Sunday, January 31, 2010

Tina vs. Smeagol

I learned something really valuable in these past couple of weeks that I thought I'd share...You know when there's someone in your life that you just can't seem to get along with? Maybe you don't really care whether or not you get along, but it would just make life so much easier if the relationship wasn't so stressful. While there are "just a few" of those people in my life, there is one that I had been having particular trouble with. Well, ok, its not actually a person, but I feel like this scenario could definitely apply to other human interactions I will face in the future.

The culprit of this stress is my roommate's cat, Smeagol. He's a long-haired, ragdoll, with beautiful blue eyes. He's gorgeous! Having had an amazing experience with my old roommate's cat, Dodger (I previously had never lived with a cat...I was always more of a "dog person") I was super excited to get to know Smeagol. Well, let me tell you, Smeagol is no Dodger! Dodger was your typical snobby cat, but he also had an affectionate and playful side. He and I worked really well together because he made you work for his attention, and I am certainly not the type to offer affection upon demanded. It was always really gratifying and heart-warming when I'd be sitting on the couch and Dodger would choose me to nap on! (I know, I know, I'm kind of a nerd...but only kind of!)

Anyway, Smeagol very quickly showed me that he was not the same as Dodger. I guess I shouldn't have assumed that just because he and Dodger were both the same kind of animal that they would be the same kind of cat. Smeagol demands attention, is constantly at your feet rubbing up against your legs (which he sheds long cat hair all over!), and when I finally decide to pet him, he either bites you to stop, or bites you to keep going. It was so frustrating!

Then one day I decided to try letting go of the frustration and make a real effort to get to know Smeagol. And guess what? It worked! I began to understand his body language (which really helped avoid being bitten), and harnessed my patience to give him more attention than I had been. What really amazed me was that the more attention I gave him, the less he demanded! I am beginning to understand that the dysfunction of our relationship was due to poor communication and a lack of effort.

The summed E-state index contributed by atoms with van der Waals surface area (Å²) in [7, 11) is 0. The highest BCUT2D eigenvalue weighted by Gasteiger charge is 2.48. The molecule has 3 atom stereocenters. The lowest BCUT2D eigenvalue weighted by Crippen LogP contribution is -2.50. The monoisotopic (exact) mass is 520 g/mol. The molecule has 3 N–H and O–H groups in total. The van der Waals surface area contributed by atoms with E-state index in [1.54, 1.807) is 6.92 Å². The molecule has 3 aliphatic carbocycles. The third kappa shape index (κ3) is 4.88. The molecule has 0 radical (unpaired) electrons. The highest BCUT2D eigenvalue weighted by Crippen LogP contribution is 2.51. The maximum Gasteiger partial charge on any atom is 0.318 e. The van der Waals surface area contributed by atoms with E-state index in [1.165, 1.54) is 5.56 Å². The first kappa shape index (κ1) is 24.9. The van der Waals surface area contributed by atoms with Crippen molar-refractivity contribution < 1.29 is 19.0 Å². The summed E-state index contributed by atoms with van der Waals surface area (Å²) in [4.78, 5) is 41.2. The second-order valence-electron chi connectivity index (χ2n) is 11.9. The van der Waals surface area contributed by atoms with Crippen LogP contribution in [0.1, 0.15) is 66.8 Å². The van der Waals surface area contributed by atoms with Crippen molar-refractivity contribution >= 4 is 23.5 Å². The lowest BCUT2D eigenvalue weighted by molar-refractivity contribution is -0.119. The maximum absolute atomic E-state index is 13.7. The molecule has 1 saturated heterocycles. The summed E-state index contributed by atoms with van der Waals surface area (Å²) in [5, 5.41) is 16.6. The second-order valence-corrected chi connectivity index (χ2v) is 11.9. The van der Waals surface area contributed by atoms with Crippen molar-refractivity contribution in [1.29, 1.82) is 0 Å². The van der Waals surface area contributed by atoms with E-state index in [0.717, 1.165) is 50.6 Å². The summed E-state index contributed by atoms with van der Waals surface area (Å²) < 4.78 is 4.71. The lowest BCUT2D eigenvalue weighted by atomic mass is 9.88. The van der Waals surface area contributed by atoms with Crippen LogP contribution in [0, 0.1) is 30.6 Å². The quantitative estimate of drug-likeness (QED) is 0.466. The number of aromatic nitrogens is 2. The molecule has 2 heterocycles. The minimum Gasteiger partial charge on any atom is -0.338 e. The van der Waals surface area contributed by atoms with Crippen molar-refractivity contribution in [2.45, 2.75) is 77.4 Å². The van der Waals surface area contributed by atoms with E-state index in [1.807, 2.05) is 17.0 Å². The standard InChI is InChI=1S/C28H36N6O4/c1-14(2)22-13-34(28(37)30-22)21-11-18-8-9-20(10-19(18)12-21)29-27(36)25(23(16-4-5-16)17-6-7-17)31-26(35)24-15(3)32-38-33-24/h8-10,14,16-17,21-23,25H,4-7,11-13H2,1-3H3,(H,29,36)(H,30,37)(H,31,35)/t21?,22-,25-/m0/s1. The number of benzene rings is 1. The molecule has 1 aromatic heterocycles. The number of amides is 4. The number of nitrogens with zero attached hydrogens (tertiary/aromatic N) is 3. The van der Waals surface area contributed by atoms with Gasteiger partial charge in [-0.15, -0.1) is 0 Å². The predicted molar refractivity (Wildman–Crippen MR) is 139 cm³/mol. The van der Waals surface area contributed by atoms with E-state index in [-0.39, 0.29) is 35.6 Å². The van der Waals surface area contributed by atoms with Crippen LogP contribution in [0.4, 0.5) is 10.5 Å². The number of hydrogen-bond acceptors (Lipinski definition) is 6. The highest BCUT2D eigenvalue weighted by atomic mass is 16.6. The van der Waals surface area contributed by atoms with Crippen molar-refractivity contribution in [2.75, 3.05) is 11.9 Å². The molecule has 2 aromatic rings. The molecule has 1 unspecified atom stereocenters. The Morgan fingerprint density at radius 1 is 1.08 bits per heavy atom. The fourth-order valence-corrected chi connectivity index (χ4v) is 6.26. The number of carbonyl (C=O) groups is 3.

So, I realize that I just devoted this entire post to my relationship with a cat. Seems a little crazy. But I think that it's important that I recognize how using the same tactics (ok, maybe not the petting part) will help me in difficult relationships in the future, and certainly in my placement. In the Ukraine I will be faced with having to build relationships despite a language barrier and differing mental capabilities. Since Smeagol is a cat, and I am not, we had to figure out some way of communicating without the use of verbal language, which will be helpful working the in orphanage with residents and staff who don't speak english. And by remaining open and conscious of the different personalities and characteristics of the people I meet, I will be better able to meet their needs, and hopefully have mine met, as well. Though I understand that humans are much more complex than cats, I think that this will truly make for a more balanced relationship building process. Thanks, Smeagol!


  1. Hahahaha, your post made me smile. Animals are very much like humans in many ways. My mom has two dogs, and while they both look the same they act opposite to each other. They take a while to understand, but now that I know them better I can give them the right kind of attention and love. :)

  2. Tina! Your post makes such perfect sense. I love those experiences. Where what seems like the simplist notion turns into a life lesson.
    This is such a legit lesson for our experience too. I hope that when I am in Argentina and I am faced with a person (or perhaps an alpaca) that I don't get along with that I will remember this post and release my frustration and tackle the issue from a different perspective.
    Thank you for sharing your insight!

  3. You know, I have to tendency to walk away when things, people, situations get frustrating. And the more we go through this BB experience, I'm learning to approach things in different ways to try and relieve the frustration - just as you did with Smeagol. It's important for us to remember that we are all going to be placed in situations that are completely uncomfortable, we just have to learn to go with it! Thanks for posting this :)

  4. I am not going to lie, I definitely started reading and thought.. uh-oh, Tina is o roll to beat somebody up!
    But then, it was not a human being it was a cat, and no beating up occurred (thank God), just petting. So, I think you win funniest blog!! Ultimately deceiving hehe

    I think this will be a challenge must of us will face in our placements. The language barrier, as I have written on Olivia's wall, will be difficult to overcome. Although they may speak English, it will not be their native language, and the communication will not be ideal. It will be a step-by-step process. We will all go through it together, though we may not physically be there for each other, we will in mind and spirit.

    Nev ;)

  5. This post made giggle a lot, and it made me miss Dodger, le sigh.

    I was hearing about Smeagol last night, particularly about Smeagol's method of discipline for whistlers. The cat definitely sounds like a character...

    I liked the "letting go of the frustration" part, and I think that cats and roommates and situations here are apt comparisons to, and sometimes good preparation for, other new situations.

  6. This is such a sweet post with a good lesson :o)